Seismic Vulnerability of the Highway System

Task B1-3: Fragility Curves for Seismically Retrofitted Bridges and Effect of Retrofit on Transportation Network Performance

Subject Area: Loss Estimation Methodologies 
Research Year 2

Principal Investigator(s) and Institution(s)

M. Shinozuka, University of Southern California


The purpose of this study is to develop fragility curves of Caltrans' bridges strengthened for seismic retrofit following the 1994 Northridge earthquake by means of steel and fiber reinforced composite (FRC) jacketing of bridge columns. Fragility curves in this study are represented by lognormal distribution functions with two parameters (fragility parameters consisting of median and log-standard deviation). The fragility curves for the retrofitted bridges will be obtained making use of the correlational relationship to be developed between the fragility parameters and the hysteretic parameters of bridge columns. A pair of these parameter sets will be developed from the fragility curves empirically derived for the Caltrans' bridges (without retrofit) from the Northridge earthquake damage data and hysteretic parameters, typically represented by hysteretic envelopes, computed for the same bridges. This relationship is assumed to be valid for the retrofitted bridges, for the purpose of developing their fragility curves from the corresponding hysteretic parameters. The fragility curves thus developed will be used to estimate the effect of the bridge retrofit on the seismic performance of Caltrans' transportation networks.


The Northridge earthquake inflicted various levels of damage upon a large number of Caltrans' bridges not retrofitted by column jacketing. Empirical fragility curves of these bridges were derived previously by this investigator in the form of two-parameter lognormal distribution and will be utilized in the analysis to be performed for the purpose of this study.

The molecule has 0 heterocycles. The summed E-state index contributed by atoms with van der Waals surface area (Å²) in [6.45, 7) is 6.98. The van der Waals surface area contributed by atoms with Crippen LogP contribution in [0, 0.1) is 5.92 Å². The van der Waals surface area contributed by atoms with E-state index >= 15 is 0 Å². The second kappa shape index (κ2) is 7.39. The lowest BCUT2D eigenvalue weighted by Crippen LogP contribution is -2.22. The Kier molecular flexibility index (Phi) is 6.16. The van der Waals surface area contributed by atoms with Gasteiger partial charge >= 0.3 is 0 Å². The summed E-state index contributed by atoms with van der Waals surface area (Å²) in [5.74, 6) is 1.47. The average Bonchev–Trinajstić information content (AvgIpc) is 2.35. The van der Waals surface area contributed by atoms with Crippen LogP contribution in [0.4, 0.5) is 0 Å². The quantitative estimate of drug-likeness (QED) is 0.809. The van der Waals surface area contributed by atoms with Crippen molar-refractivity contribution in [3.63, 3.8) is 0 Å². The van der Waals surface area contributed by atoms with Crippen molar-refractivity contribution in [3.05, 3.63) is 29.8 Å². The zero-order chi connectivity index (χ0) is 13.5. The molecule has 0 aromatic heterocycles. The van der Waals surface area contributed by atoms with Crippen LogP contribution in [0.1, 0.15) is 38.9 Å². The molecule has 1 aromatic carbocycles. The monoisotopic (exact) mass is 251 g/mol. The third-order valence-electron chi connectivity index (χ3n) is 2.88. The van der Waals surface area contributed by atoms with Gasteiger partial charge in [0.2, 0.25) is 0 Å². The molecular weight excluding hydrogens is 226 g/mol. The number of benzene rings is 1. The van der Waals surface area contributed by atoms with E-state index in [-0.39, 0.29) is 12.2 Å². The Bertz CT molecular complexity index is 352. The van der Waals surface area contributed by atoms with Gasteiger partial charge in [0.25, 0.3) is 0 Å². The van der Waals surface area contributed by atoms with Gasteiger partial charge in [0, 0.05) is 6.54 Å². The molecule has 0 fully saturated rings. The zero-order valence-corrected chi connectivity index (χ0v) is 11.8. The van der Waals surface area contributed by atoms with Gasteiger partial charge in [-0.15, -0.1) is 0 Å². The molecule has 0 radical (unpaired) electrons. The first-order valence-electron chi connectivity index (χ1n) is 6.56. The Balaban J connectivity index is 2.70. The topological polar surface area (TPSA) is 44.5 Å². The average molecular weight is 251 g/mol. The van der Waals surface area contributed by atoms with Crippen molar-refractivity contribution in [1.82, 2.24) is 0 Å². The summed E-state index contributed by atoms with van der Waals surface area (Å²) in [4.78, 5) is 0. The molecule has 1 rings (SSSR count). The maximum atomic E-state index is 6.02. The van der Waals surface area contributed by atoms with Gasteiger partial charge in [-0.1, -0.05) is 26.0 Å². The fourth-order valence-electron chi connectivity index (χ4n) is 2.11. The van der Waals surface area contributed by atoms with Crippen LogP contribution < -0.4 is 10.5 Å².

Three principal assumptions, all practical and reasonable, will be introduced for the tractability of this study as delineated below. First of all, it is assumed that hysteretic parameters of bridge columns, such as hysteretic envelopes which can be evaluated typically by means of the Colx computer code, will control the seismic capacity for bridges. A straightforward extension of this assumption leads to the second assumption that the fragility parameters can also be correlated to the hysteretic parameters. More specifically, this correlational dependence will be established in such a way that the median and log standard deviation of each fragility curve representing a damage state for a population of bridges are given as functions of hysteretic parameters. This correlational dependence will be developed by observing the relationship between the fragility curves empirically derived for Caltrans' bridges from the Northridge earthquake data and the hysteretic parameters computed for their columns not retrofitted. The third assumption contends that the same correlation is valid for the relationship between the fragility curves for the Caltrans' bridges retrofitted by jacketing and the hysteretic parameters of the jacketed columns. The latter will be computed in the same way as for the columns not retrofitted and provide the fragility curves for the retrofitted bridges through the postulated correlation. These fragility curves will be utilized in the transportation network analysis to evaluate the effect of the bridge column retrofit in terms of the enhancement of the network performance. The network performance will be measured in the form of reduction either in the drivers' delay or in the related economic loss, as also studied previously by this investigator.


Technical report and progress reports.

Technical Challenges

To deal with the uncertainty involved in correlational relationship between fragility and hysteretic parameters.


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